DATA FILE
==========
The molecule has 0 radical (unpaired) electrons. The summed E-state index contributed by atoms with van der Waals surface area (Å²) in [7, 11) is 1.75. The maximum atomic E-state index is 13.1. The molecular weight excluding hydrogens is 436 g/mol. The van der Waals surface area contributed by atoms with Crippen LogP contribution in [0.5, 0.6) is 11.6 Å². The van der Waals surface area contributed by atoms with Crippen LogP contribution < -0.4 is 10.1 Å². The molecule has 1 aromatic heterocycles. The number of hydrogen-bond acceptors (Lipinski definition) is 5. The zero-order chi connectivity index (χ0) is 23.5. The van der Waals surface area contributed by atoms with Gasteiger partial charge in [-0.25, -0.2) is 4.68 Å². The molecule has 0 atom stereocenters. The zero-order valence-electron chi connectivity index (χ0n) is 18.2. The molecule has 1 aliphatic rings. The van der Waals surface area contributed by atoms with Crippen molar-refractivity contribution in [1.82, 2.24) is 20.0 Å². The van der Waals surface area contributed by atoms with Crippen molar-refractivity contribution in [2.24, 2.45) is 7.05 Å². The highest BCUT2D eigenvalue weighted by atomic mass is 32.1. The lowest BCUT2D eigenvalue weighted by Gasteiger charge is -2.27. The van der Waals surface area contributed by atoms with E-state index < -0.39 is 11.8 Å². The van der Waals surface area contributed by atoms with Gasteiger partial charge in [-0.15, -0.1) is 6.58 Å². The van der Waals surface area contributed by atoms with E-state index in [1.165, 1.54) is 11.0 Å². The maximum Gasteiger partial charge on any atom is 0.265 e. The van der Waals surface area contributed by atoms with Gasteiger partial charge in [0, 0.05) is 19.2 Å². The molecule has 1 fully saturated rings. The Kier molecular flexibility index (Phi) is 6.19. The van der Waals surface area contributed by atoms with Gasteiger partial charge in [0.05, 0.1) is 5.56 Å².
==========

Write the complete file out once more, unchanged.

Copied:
The molecule has 0 radical (unpaired) electrons. The summed E-state index contributed by atoms with van der Waals surface area (Å²) in [7, 11) is 1.75. The maximum atomic E-state index is 13.1. The molecular weight excluding hydrogens is 436 g/mol. The van der Waals surface area contributed by atoms with Crippen LogP contribution in [0.5, 0.6) is 11.6 Å². The van der Waals surface area contributed by atoms with Crippen LogP contribution < -0.4 is 10.1 Å². The molecule has 1 aromatic heterocycles. The number of hydrogen-bond acceptors (Lipinski definition) is 5. The zero-order chi connectivity index (χ0) is 23.5. The van der Waals surface area contributed by atoms with Gasteiger partial charge in [-0.25, -0.2) is 4.68 Å². The molecule has 0 atom stereocenters. The zero-order valence-electron chi connectivity index (χ0n) is 18.2. The molecule has 1 aliphatic rings. The van der Waals surface area contributed by atoms with Crippen molar-refractivity contribution in [1.82, 2.24) is 20.0 Å². The van der Waals surface area contributed by atoms with Crippen molar-refractivity contribution in [2.24, 2.45) is 7.05 Å². The highest BCUT2D eigenvalue weighted by atomic mass is 32.1. The lowest BCUT2D eigenvalue weighted by Gasteiger charge is -2.27. The van der Waals surface area contributed by atoms with E-state index < -0.39 is 11.8 Å². The van der Waals surface area contributed by atoms with Gasteiger partial charge in [-0.15, -0.1) is 6.58 Å². The van der Waals surface area contributed by atoms with E-state index in [1.165, 1.54) is 11.0 Å². The maximum Gasteiger partial charge on any atom is 0.265 e. The van der Waals surface area contributed by atoms with Gasteiger partial charge in [0, 0.05) is 19.2 Å². The molecule has 1 fully saturated rings. The Kier molecular flexibility index (Phi) is 6.19. The van der Waals surface area contributed by atoms with Gasteiger partial charge in [0.05, 0.1) is 5.56 Å².